13How do e-marketplaces create value? (Amit and Zott 2001) 1.5: EC Business ModelsValue propositionThe benefits a company can derive from using ECHow do e-marketplaces create value? (Amit and Zott 2001)Search and transaction cost efficiencyComplementaritiesLock-inNovelty
151.5: Typical EC Business Models Online direct marketingManufacturer/retailer sells directly to consumers via InternetElectronic tendering systemsLarge organisational buyers issue needs via a reverse auction (lowest bidder wins) hosted by an EC intermediary, which then solicits bids from potential suppliersName-your-own-priceA buyer sets the price he is willing to pay and invites sellers to supply the good or service at that priceFind the best priceCustomer specifies needs, then an EC intermediary matches the needs against a database, locates the lowest price, and submits the information to the customer.
161.5: Typical EC Business Models Affiliate marketingAn arrangement whereby a marketing partner (a business, an organisation, or even an individual) refers consumers to the selling company’s Web site and takes a commission on sales from successful referrals.Viral marketingWord-of-mouth marketing in which customers promote a product or service to friends or other people.Group PurchasingQuantity purchasing that enables groups of purchasers to obtain a discount price on the products purchasede-co-opsAnother name for online group purchasing organisations
171.5: Typical EC Business Models Online auctionsOnline shoppers make consecutive bids through an EC intermediary and the intermediary awards the product to the highest bidderProduct and service customisationCreation of a product or service according to the buyer’s specifications or needsElectronic marketplaces and exchangesEC intermediaries bring together potential buyers and sellers via the InternetSupply chain improversEC intermediaries who improve the speed and efficiency of existing supply chain relationships.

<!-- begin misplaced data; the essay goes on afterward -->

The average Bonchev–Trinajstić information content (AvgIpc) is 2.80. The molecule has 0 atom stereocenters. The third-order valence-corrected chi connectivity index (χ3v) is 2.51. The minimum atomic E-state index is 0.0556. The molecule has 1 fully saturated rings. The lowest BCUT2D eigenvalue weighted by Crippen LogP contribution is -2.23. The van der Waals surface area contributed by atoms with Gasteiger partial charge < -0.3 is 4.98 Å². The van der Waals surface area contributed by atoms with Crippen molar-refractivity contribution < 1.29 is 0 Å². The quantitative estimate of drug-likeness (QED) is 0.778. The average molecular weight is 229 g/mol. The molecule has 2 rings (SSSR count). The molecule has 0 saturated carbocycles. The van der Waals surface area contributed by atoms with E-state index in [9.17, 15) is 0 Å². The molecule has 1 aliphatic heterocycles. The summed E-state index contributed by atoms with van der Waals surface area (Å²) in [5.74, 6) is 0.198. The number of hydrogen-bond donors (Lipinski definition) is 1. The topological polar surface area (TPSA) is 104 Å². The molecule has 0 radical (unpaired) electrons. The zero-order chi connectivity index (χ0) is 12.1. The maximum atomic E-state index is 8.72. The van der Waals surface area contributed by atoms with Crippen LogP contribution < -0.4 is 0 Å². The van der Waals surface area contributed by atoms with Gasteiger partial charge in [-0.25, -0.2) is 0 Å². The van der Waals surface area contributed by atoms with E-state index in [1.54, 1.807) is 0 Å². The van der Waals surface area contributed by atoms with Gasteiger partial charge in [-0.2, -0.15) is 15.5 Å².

181.5: Typical EC Business Models Value-chain integratorsAggregate information-rich products into more complete package. Eg Carpoint.com provides financing and insuranceValue-chain service providersSpecialise in a supply chain function. Eg UPS.com for logistics or PayPal.com (now part of eBay) for logisticsInformation brokersProvide privacy, trust, matching, search, etc. Eg Google.comBarteringExchange goods via a market maker. Eg Web-barter.comDeep discountingCompanies such as Half.com offer products/services at deep discounting, as much as 50% off the retail price.
191.5: Example of Supply Chain Improver Orbis Group changes a linear physical supply chain to an electronic hubTraditional process in the B2B advertising fieldCase 1.5a
201.5: Example of Supply Chain Improver Product Bank simplifies this lengthy process by changing the linear flow of products and information to a digitised hubCase 1.5b
21Benefits to Organisations 1.6: EC BenefitsBenefits to OrganisationsGlobal reachReduced costsSupply chain improvementsExtended operating hours (24/7/365)CustomisationCreation of new business modelsVendor specialisationImproved time-to-marketLower communication costsEfficient procurementImproved customer relationsUp-to-date company materialNo city business permits or feesOther benefits
221.6: EC Benefits Benefits to Consumers Ubiquity More products and services choicesCustomised products and servicesCheaper products and services (cost)Instant delivery (speed)Improved information availabilityParticipation in auctionsImproved interactions with others through electronic communitiesNo sales tax
231.6: EC Benefits Benefits to Society Telecommuting EC enables more individuals to work at home, thereby reducing pollution and trafficImproved standard of living because the less affluent can afford lower online pricesHomeland securityEC technologies allow for better communication, coordination, information interpretation and information sharing.Improve product availability in developing nations.Wider availability of public services
251.8: Networks for ECTask facing each organisation is how to put together the components that will enable the organisation to transform itself to the digital economy and gain competitive advantage by using ECMany employ corporate portalsA major gateway through which employees, business partners, and the public can enter a corporate Web site
27Managerial Issues Is it real? Why is B2B e-commerce so attractive? There are so many EC failures—how can one avoid them?How do we transform our organisation into a digital one?How should we evaluate the magnitude of business pressures and technological advancement?What should be my company’s strategy toward EC?What are the top challenges of EC?